Human capital, through education, is an asset that can be exploited. One benefit of communism is the insistence on education. Formerly a country where very few people were literate, the government confidently announced that everyone under 40 was literate in 1960. During the ’60s, many technical schools were opened to enable students to move into the economy with marketable skills (Compton’s).

Foreign Policy

Albanias’ foreign policy is complicated by having some three to four million ethnics living outside of Albania. The government is disgusted and angered by the treatment of Albanians in Kosovo. They don’t have the military or economic resources to do much about it. They have publicly endorsed Kosovon independence. Tensions with Macedonia heightened when the government closed the Albanian University. In Greece, thousands of Albanians were deported following Albania’s expulsion of a Greek Orthodox cleric. Another incident got five Greeks in an Albanian prison, thousands more Albanians shipped out of Greece, and a small border skirmish. The two countries did sign a friendship treaty in 1995. Italy had had problems with migrant Albanian workers. After thousands came in 1997, Italy considered military action, but declined (European Forum).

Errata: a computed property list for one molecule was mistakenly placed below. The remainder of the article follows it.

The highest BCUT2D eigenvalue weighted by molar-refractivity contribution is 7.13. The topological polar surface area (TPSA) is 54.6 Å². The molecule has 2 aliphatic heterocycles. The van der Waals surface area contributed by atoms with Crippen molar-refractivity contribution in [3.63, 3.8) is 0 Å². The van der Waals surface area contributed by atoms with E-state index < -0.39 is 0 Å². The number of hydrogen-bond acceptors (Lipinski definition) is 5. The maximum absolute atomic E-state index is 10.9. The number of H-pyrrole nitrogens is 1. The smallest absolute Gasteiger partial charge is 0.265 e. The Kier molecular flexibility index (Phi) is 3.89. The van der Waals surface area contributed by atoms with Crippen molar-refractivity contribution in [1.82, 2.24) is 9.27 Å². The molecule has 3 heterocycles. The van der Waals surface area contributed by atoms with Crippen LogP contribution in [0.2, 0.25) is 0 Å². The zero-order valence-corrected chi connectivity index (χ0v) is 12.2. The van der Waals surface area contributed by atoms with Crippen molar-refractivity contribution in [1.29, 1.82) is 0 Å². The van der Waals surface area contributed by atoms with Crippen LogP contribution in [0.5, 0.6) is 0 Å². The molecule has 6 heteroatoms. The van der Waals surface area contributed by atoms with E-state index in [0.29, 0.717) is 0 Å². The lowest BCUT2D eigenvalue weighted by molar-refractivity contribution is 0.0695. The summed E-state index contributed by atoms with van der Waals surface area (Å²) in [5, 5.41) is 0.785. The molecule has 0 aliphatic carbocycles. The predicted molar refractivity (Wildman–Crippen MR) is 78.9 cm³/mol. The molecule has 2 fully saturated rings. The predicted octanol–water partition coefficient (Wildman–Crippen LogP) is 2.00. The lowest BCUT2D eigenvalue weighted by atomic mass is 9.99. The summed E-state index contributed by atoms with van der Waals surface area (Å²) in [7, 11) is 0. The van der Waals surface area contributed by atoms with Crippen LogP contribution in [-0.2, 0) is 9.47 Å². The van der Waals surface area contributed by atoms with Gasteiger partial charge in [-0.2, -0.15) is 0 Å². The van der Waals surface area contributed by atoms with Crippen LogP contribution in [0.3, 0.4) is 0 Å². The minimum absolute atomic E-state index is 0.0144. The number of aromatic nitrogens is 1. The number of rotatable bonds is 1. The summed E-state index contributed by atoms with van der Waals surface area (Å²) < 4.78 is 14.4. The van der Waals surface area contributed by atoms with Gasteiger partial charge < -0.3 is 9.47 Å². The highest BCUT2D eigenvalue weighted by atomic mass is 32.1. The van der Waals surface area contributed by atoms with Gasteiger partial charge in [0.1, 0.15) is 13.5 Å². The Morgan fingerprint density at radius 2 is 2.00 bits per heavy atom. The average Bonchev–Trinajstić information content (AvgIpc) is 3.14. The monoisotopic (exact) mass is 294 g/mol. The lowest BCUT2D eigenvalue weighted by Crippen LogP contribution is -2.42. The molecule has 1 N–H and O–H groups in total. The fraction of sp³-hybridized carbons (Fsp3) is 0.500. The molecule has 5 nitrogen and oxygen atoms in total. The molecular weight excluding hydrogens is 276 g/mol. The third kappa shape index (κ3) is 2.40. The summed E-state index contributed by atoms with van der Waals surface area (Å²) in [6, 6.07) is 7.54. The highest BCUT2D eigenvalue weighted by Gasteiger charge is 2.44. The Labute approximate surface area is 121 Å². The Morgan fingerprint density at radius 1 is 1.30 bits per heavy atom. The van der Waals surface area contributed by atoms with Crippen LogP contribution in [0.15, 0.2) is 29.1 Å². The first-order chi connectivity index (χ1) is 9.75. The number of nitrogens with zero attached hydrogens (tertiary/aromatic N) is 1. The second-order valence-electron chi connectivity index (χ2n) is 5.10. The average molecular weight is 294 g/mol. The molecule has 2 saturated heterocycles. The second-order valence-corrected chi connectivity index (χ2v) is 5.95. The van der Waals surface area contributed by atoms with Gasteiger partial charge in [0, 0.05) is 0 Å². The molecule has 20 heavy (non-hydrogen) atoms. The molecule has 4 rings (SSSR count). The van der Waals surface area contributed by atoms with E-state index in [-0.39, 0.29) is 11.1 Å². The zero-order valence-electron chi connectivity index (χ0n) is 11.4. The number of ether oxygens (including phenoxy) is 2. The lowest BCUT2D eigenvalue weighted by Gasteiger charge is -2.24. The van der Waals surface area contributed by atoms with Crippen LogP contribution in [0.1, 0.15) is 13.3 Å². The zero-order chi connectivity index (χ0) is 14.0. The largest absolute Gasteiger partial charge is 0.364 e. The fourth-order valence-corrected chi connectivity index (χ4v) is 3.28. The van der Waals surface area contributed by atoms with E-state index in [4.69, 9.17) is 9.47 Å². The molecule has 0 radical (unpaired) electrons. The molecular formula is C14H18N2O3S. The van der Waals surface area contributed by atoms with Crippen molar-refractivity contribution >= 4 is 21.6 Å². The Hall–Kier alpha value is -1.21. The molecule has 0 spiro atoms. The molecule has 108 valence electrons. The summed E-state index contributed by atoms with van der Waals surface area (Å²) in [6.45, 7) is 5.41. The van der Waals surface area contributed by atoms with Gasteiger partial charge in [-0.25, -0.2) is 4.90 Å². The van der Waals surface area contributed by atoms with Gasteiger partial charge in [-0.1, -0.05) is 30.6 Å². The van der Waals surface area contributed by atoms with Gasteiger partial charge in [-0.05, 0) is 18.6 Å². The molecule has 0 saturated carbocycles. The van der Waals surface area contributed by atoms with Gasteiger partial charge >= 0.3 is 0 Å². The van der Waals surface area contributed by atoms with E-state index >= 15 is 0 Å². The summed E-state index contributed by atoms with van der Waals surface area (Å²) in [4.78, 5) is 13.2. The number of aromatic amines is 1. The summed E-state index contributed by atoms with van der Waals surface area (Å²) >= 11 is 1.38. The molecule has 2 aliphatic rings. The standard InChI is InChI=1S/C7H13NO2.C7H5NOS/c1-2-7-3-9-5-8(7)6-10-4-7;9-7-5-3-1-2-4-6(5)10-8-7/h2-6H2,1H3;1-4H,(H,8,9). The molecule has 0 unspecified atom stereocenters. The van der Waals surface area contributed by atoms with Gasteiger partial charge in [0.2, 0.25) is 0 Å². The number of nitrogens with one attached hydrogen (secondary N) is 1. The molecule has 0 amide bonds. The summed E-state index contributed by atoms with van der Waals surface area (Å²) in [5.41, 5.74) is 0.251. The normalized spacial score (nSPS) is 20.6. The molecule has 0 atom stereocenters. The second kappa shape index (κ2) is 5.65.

Albania has greatly improved relations with the West. Albania is considered to be of great strategic importance to NATO. Albania has tried to use their geographic location to their advantage. “Albania concentrates on military integration into NATO and the EU and it was the first post-communist country to apply for NATO membership.” They were denied, but allowed to join the Partnership for Peace. Albania was admitted to the Council of Europe in 1995. Deemed to be too financially unstable to join the EU, EU does give economic assistance through PHARE program (European Forum).


I like a lot of what I’ve read about Albania and heard in the last couple of weeks. The country has real possibilities within it own land. Governments of the past, with the assistance and backing of communist superpowers have put the country further behind than it should be. Capitalist ideals and democratic elections point to a bright future.

My first and most important recommendation is to keep backing the West. They are at the moment bombing another country to protect your people. If you cooperate with the West, they will, in turn, take care of you.